Intern Med J. 2021 May;51(5):673-681. doi: 10.1111/imj.15217.
BACKGROUND: The COVID-19 pandemic has challenged cancer care globally, introducing resource limitations and competing risks into clinical practice.
AIMS: To describe the COVID-19 impact on medical oncology care provision in an Australian setting.
METHODS: Calvary Mater Newcastle and Newcastle Private Hospital medical oncology data from 1 February to 31 April 2019 versus 2020 were retrospectively analysed.
RESULTS: Three hundred and sixty-four inpatient admissions occurred in 2020, 21% less than in 2019. Total inpatient days decreased by 22% (2842 vs 2203). April was most impacted (36% and 44% fewer admissions and inpatient days respectively). Mean length of stay remained unchanged (6.4 vs 6.2 days, P = 0.7). In all, 5072 outpatient consultations were conducted, including 417 new-patient consultations (4% and 6% increase on 2019 respectively). Telephone consultations (0 vs 1380) replaced one-quarter of face-to-face consultations (4859 vs 3623, -25%), with minimal telehealth use (6 vs 69). Day Treatment Centre encounters remained stable (3751 vs 3444, -8%). The proportion of new patients planned for palliative treatment decreased (35% vs 28%, P = 0.04), observation increased (16% vs 23%, P = 0.04) and curative intent treatment was unchanged (both 41%). Recruiting clinical trials decreased by one-third (45 vs 30), two trials were activated (vs 5 in 2019) and 45% fewer patients consented to trial participation (62 vs 34).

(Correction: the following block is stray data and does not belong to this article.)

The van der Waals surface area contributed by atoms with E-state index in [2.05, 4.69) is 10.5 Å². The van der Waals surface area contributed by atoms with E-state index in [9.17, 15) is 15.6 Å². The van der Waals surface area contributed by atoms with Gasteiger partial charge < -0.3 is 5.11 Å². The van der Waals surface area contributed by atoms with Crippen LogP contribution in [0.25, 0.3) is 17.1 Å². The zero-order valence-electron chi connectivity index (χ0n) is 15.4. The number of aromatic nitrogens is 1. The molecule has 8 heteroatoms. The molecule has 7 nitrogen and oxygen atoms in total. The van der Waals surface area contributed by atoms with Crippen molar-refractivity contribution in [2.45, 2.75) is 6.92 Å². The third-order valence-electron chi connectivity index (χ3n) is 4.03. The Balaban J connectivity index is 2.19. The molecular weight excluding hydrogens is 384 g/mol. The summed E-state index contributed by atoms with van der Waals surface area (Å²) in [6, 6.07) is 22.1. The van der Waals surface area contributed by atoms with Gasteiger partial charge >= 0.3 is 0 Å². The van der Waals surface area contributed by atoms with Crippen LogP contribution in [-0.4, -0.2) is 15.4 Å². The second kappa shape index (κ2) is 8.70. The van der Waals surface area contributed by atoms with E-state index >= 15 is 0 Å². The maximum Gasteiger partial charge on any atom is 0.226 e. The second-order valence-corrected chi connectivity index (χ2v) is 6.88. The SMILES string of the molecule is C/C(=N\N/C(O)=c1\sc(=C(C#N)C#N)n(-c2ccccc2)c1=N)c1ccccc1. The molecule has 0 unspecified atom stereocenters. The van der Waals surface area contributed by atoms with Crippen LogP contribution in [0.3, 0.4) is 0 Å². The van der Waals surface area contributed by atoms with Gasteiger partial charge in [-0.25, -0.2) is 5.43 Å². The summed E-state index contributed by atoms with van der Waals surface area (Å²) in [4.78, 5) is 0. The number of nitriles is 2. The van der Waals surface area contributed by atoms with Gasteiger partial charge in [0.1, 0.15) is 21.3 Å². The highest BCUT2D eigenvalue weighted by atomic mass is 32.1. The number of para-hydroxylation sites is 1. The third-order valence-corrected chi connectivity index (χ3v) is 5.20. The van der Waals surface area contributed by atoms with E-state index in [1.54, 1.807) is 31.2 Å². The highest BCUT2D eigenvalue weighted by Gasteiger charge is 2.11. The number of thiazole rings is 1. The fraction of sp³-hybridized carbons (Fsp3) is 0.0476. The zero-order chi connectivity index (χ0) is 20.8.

CONCLUSION: Our medical oncology teams adapted rapidly to COVID-19 with significant changes to care provision, including fewer hospital admissions, a notable transition to telephone-based outpatient clinics and reduced clinical trial activity. The continuum of care was largely defended despite pandemic considerations and growing service volumes.